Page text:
delivered the opinion of the Court:
The appellant was summoned by Marks, the appellee, to answer as garnishee of Myers, and, a jury being waived, the court rendered judgment against the company. One Morris, of the firm of Goldschmidt & Morris, had taken a stock of ' goods on a debt due the firm, and being doubtful whether his partner, then in Europe, would approve the transaction, he did not mix the stock with that of the firm, but took it to a separate store and there sold it to Myers. Before the sale, however, he had taken out a policy of insurance from the appellant, in his own name, and, when the goods were sold to Myers, the policy was assigned to him, with the written consent of the company indorsed thereon. Myers continued the business for some months, keeping up the stock by new purchases until the time of the fire.
The appellant contests its liability, on the ground that the policy contained the following provision: “ Any interest in property insured, not absolute, or that is less than a perfect title, must be specifically represented to the company, and expressed in this policy in writing, otherwise the insurance shall be void and the company insists that the interest of Morris in these goods was that of a partner only, and as such falls within this clause.
We do not consider it necessary to determine whether the company could have refused payment under this provision, if the goods had been burned before the sale to Myers. It is suffi*484cient for the purposes of this case, to say, that, when the goods were sold, and • the policy was assigned with the written consent of the company, and Myers took, as he undoubtedly did, an absolute and complete title in the goods, it became utterly immaterial to the company what had been the nature or degree of Morris’ interest in this property, as between him and the firm of which he was a member. By the assignment with the consent of the company, Myers was recognized as the assured party, and as the sole owner, as he really was, of the goods. Any privilege to hold the policy void under this clause, which the company may have had as against Morris, was waived.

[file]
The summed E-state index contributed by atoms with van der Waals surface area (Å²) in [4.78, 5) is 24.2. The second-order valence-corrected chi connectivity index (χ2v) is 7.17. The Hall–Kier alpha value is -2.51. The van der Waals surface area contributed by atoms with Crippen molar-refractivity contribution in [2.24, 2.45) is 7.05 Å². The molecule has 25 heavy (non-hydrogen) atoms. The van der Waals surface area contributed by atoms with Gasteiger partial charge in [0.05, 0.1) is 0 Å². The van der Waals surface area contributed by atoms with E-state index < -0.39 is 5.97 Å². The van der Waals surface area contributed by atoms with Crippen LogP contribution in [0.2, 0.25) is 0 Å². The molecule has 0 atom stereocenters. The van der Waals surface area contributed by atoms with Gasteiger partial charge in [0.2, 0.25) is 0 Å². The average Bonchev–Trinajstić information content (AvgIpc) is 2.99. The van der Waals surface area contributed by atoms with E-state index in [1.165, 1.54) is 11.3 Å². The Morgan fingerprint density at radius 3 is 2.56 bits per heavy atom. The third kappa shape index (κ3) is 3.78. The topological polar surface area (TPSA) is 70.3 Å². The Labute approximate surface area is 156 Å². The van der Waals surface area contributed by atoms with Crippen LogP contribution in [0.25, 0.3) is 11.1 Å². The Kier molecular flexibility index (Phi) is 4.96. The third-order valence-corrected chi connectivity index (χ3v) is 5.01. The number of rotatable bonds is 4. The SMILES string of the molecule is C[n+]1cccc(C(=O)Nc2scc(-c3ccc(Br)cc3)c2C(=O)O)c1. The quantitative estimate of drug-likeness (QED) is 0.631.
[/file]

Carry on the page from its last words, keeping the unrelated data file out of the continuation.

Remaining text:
In substance, though not in' form, a new insurance was granted to Myers. Tillon v. Kingston Mutual Ins. Co., 7 Barb. 573; S. C.,1 Selden, 405; Traders Ins. Co. v. Robert, 9 Wend. 404; Charleston Ins. Co. v. Rose, 2 McMullan, 237. This policy, by its terms, covered the stock of hats, caps and furs, owned by Morris, and “ contained in the frame building, No. 277 Clark street, Chicago.” When the stock was sold to Myers, and the policy was assigned, the insurance applied not only to the stock then on hand, but to the new goods bought to replace those sold in the course of trade, and incorporated into the stock. The identical hats and caps originally insured by Morris might thus be replaced by new ones, to which the policy would attach as a part of the stock, although Morris had never had an interest in them. Hooper v. The Hudson Fire Ins. Co., 15 Barb. 413. There can be no dispute about this, and it shows how immaterial, after the assignment, the degree of Morris’ former interest in the stock had become.
The judgment must be affirmed.